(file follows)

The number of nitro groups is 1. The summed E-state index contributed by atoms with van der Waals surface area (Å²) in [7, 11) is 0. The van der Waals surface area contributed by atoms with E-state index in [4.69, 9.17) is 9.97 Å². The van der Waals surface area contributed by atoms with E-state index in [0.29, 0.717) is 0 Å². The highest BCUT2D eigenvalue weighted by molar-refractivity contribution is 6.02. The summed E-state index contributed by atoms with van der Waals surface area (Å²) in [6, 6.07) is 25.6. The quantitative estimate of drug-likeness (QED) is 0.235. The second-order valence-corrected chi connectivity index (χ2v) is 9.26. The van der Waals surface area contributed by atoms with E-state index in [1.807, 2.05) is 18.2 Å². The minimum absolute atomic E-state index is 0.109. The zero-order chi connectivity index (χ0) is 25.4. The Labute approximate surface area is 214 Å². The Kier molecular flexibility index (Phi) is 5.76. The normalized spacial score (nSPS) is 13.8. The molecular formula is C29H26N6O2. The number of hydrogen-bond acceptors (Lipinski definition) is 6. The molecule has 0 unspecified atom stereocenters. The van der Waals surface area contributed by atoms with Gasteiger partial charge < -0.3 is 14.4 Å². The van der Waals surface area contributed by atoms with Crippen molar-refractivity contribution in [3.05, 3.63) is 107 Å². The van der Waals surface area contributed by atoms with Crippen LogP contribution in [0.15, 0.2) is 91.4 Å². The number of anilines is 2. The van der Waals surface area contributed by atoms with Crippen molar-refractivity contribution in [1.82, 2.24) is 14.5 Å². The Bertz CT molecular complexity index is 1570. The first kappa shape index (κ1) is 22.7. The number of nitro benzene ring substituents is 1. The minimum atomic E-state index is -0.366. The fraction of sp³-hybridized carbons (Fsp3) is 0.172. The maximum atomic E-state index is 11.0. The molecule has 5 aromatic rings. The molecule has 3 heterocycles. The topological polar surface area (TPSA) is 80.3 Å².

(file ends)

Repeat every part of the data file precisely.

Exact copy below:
The number of nitro groups is 1. The summed E-state index contributed by atoms with van der Waals surface area (Å²) in [7, 11) is 0. The van der Waals surface area contributed by atoms with E-state index in [4.69, 9.17) is 9.97 Å². The van der Waals surface area contributed by atoms with E-state index in [0.29, 0.717) is 0 Å². The highest BCUT2D eigenvalue weighted by molar-refractivity contribution is 6.02. The summed E-state index contributed by atoms with van der Waals surface area (Å²) in [6, 6.07) is 25.6. The quantitative estimate of drug-likeness (QED) is 0.235. The second-order valence-corrected chi connectivity index (χ2v) is 9.26. The van der Waals surface area contributed by atoms with E-state index in [1.807, 2.05) is 18.2 Å². The minimum absolute atomic E-state index is 0.109. The zero-order chi connectivity index (χ0) is 25.4. The Labute approximate surface area is 214 Å². The Kier molecular flexibility index (Phi) is 5.76. The normalized spacial score (nSPS) is 13.8. The molecular formula is C29H26N6O2. The number of hydrogen-bond acceptors (Lipinski definition) is 6. The molecule has 0 unspecified atom stereocenters. The van der Waals surface area contributed by atoms with Gasteiger partial charge < -0.3 is 14.4 Å². The van der Waals surface area contributed by atoms with Crippen molar-refractivity contribution in [3.05, 3.63) is 107 Å². The van der Waals surface area contributed by atoms with Crippen LogP contribution in [0.15, 0.2) is 91.4 Å². The number of anilines is 2. The van der Waals surface area contributed by atoms with Crippen molar-refractivity contribution in [1.82, 2.24) is 14.5 Å². The Bertz CT molecular complexity index is 1570. The first kappa shape index (κ1) is 22.7. The number of nitro benzene ring substituents is 1. The minimum atomic E-state index is -0.366. The fraction of sp³-hybridized carbons (Fsp3) is 0.172. The maximum atomic E-state index is 11.0. The molecule has 5 aromatic rings. The molecule has 3 heterocycles. The topological polar surface area (TPSA) is 80.3 Å².